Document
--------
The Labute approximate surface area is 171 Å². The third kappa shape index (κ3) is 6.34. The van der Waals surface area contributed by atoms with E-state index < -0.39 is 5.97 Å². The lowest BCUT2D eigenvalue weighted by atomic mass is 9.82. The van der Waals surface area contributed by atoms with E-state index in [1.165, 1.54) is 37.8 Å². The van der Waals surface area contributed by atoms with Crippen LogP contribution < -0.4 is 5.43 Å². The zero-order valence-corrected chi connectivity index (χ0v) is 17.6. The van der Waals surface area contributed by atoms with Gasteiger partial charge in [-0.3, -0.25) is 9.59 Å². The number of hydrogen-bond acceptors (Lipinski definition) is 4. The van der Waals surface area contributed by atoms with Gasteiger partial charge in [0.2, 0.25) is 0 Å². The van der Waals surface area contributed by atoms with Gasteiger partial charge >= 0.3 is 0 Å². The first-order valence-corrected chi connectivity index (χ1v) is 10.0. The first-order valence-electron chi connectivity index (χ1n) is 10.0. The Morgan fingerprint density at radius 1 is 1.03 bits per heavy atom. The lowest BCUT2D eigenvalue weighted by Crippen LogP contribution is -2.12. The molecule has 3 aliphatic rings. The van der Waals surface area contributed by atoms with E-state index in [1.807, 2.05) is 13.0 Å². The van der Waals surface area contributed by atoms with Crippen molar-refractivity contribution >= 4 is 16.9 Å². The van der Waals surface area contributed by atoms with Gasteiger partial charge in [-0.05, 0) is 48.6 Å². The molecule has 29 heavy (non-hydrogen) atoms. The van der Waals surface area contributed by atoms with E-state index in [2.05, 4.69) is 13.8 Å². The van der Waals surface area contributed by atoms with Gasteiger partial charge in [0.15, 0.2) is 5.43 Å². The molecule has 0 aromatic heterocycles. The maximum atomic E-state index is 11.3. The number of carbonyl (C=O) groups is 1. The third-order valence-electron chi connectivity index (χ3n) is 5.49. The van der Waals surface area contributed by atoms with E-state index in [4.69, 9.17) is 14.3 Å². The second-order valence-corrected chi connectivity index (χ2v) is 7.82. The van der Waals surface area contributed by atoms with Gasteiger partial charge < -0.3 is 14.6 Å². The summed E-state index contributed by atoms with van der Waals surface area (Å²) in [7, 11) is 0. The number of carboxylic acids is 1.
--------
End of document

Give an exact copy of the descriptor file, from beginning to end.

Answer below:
The Labute approximate surface area is 171 Å². The third kappa shape index (κ3) is 6.34. The van der Waals surface area contributed by atoms with E-state index < -0.39 is 5.97 Å². The lowest BCUT2D eigenvalue weighted by atomic mass is 9.82. The van der Waals surface area contributed by atoms with E-state index in [1.165, 1.54) is 37.8 Å². The van der Waals surface area contributed by atoms with Crippen LogP contribution < -0.4 is 5.43 Å². The zero-order valence-corrected chi connectivity index (χ0v) is 17.6. The van der Waals surface area contributed by atoms with Gasteiger partial charge in [-0.3, -0.25) is 9.59 Å². The number of hydrogen-bond acceptors (Lipinski definition) is 4. The van der Waals surface area contributed by atoms with Gasteiger partial charge in [0.2, 0.25) is 0 Å². The van der Waals surface area contributed by atoms with Gasteiger partial charge >= 0.3 is 0 Å². The first-order valence-corrected chi connectivity index (χ1v) is 10.0. The first-order valence-electron chi connectivity index (χ1n) is 10.0. The Morgan fingerprint density at radius 1 is 1.03 bits per heavy atom. The lowest BCUT2D eigenvalue weighted by Crippen LogP contribution is -2.12. The molecule has 3 aliphatic rings. The van der Waals surface area contributed by atoms with E-state index in [1.807, 2.05) is 13.0 Å². The van der Waals surface area contributed by atoms with Crippen molar-refractivity contribution >= 4 is 16.9 Å². The van der Waals surface area contributed by atoms with Gasteiger partial charge in [-0.05, 0) is 48.6 Å². The molecule has 29 heavy (non-hydrogen) atoms. The van der Waals surface area contributed by atoms with E-state index in [2.05, 4.69) is 13.8 Å². The van der Waals surface area contributed by atoms with Gasteiger partial charge in [0.15, 0.2) is 5.43 Å². The molecule has 0 aromatic heterocycles. The maximum atomic E-state index is 11.3. The number of carbonyl (C=O) groups is 1. The third-order valence-electron chi connectivity index (χ3n) is 5.49. The van der Waals surface area contributed by atoms with E-state index in [4.69, 9.17) is 14.3 Å². The second-order valence-corrected chi connectivity index (χ2v) is 7.82. The van der Waals surface area contributed by atoms with Gasteiger partial charge < -0.3 is 14.6 Å². The summed E-state index contributed by atoms with van der Waals surface area (Å²) in [7, 11) is 0. The number of carboxylic acids is 1.